- Sorry, this product cannot be purchased.
Authors : Steve Paxton
Language : EN
Topics : Writings by artists
Number of pages : 96
Publisher : Editions Contredanse
Year of publication : 2018
EAN : 9 782930 146416
Price : € 12.00
In this book, the dancer Steve Paxton traces a lifetime in the company of gravity. The memory of his first flight, a meditation on walking, pondering on the conditions of life, and a dream of dancing make up pieces of a puzzle. He reveals the physical force that is affecting each of us and underpins our personal stories. Paxton muses about the limit of his consciousness and celebrates the potentiality of our senses to enter the dance. Gravity is the first book by Steve Paxton, a major international dancer, choreographer and teacher. Throughout his 55-year career, he has researched the fiction of cultured dance and the “truth” of improvisation.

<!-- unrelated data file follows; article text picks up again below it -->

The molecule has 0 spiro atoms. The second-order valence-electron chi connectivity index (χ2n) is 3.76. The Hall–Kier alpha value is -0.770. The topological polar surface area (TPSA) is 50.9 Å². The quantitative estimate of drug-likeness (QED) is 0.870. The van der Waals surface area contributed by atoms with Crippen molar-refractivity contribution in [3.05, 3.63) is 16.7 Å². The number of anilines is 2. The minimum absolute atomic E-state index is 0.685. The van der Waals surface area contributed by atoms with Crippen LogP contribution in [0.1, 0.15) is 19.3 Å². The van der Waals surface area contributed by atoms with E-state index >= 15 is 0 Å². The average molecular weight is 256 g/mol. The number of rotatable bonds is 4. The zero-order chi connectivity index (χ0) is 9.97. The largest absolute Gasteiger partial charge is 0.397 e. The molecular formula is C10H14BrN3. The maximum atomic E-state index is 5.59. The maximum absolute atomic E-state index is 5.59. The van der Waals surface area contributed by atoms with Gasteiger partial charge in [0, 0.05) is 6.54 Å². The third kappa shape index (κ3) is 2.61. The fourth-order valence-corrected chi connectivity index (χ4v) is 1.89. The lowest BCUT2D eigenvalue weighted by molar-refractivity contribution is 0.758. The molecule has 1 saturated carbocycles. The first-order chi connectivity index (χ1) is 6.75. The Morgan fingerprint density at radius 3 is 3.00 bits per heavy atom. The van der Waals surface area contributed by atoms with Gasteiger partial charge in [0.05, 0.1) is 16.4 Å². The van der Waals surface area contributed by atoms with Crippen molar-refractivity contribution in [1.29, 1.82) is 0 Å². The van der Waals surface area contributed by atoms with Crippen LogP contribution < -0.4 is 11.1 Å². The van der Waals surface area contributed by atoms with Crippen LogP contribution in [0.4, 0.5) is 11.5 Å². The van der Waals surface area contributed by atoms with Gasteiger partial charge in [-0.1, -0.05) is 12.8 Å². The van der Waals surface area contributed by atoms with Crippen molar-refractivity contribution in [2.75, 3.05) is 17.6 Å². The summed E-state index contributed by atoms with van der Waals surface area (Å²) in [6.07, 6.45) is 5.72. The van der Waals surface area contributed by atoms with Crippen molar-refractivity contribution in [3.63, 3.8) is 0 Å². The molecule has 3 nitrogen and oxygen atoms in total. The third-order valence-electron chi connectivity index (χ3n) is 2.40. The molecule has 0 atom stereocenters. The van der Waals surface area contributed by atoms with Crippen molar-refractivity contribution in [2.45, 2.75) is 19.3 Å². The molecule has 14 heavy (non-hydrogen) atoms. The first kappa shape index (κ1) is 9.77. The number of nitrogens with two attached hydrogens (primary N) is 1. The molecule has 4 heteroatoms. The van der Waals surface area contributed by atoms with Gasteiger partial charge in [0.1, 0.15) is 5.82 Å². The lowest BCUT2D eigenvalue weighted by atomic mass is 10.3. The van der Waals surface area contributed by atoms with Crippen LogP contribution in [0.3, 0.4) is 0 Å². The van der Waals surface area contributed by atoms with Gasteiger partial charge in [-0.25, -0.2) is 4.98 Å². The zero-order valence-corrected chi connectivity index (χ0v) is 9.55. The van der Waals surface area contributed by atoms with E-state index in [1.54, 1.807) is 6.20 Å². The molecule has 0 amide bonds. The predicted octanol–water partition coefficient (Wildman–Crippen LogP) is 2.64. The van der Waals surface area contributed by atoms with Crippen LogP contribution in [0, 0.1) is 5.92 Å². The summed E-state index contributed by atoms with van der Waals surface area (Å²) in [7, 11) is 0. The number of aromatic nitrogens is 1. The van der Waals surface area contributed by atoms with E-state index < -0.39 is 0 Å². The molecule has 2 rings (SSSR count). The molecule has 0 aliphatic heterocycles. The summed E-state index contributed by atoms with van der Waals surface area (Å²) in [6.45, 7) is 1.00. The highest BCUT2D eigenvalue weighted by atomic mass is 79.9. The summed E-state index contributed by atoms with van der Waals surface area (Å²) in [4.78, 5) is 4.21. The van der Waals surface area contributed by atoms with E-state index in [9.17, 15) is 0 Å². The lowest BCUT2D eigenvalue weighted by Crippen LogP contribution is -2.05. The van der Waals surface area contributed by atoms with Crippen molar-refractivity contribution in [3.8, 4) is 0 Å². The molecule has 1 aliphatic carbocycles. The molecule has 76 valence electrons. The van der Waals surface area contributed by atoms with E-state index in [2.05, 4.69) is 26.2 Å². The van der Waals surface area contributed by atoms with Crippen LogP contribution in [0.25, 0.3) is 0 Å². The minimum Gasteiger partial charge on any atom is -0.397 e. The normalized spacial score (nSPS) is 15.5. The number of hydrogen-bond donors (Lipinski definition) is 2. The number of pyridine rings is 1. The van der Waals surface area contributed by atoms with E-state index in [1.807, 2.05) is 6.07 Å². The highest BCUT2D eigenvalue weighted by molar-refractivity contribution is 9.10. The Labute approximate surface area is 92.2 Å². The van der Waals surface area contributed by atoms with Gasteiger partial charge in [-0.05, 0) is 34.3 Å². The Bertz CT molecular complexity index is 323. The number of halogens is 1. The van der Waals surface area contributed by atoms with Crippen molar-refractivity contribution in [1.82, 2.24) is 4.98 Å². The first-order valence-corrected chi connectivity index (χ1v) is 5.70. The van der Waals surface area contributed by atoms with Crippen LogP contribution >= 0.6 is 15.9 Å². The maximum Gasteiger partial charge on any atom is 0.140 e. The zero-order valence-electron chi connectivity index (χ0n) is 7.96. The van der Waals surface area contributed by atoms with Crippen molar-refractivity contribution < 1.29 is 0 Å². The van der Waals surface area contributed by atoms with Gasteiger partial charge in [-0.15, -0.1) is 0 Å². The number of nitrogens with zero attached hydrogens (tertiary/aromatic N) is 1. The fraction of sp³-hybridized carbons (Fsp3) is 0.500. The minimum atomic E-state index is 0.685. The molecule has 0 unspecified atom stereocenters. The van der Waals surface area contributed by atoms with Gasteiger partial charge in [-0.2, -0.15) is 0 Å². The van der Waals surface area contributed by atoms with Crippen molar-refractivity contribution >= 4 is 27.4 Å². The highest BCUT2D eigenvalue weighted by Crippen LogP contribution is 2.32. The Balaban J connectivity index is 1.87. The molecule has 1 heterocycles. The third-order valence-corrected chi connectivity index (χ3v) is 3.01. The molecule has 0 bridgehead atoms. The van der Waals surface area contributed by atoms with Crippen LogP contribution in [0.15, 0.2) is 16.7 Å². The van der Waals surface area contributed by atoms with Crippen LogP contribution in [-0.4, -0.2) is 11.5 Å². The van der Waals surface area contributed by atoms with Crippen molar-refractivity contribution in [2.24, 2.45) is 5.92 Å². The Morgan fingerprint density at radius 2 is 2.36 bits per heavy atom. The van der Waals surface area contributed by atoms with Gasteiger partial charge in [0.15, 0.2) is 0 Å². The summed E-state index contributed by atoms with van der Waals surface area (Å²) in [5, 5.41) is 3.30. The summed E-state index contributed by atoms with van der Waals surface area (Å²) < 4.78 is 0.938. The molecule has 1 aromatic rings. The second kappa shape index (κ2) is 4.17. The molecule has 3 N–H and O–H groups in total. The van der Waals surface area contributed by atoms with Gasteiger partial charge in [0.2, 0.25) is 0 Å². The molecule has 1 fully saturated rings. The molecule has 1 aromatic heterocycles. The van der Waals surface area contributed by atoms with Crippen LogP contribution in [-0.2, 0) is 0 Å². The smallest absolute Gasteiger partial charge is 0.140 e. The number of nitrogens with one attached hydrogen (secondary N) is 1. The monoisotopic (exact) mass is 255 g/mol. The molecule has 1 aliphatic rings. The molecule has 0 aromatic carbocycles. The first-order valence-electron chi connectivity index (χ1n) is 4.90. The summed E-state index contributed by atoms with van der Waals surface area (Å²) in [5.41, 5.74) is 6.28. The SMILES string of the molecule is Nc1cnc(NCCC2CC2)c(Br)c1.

« Birth is not so much a beginning as it is an abrupt change in which suddenly there are different factors than those in the womb, and there is gravity. With gravity, a new negotiation begins, and these terms condition us for the rest of our lives. » [pg 3]
« I once saw a pig jump into the air, turn a full circle, and land facing the original direction, then scamper around its pen like a mad thing. Whatever primal survival urge, or mating display (another pig was watching) provoked this, I don’t know. But it was so outside the pig-movement norm that it looked improvised. » [pg 25]
« Most of us walk around in a split universe, the sensorial one in which the sun rises, and the rational one in which the earth turns. Meanwhile, we will forget that the moon does rise. It is a quandary for the senses, which cannot tell the difference, and a success for the rational mind, which can. » [pg 41]
« My first impression of Gravity, a book of prose by Steve Paxton that could be mistaken for a collection of poetry, is that the stakes are high. Paxton is an iconic figure in American dance; the title is a singular and massive term; and he has a lifetime of work behind him. My expectation pointed toward a text of somber distillation of experience. […] »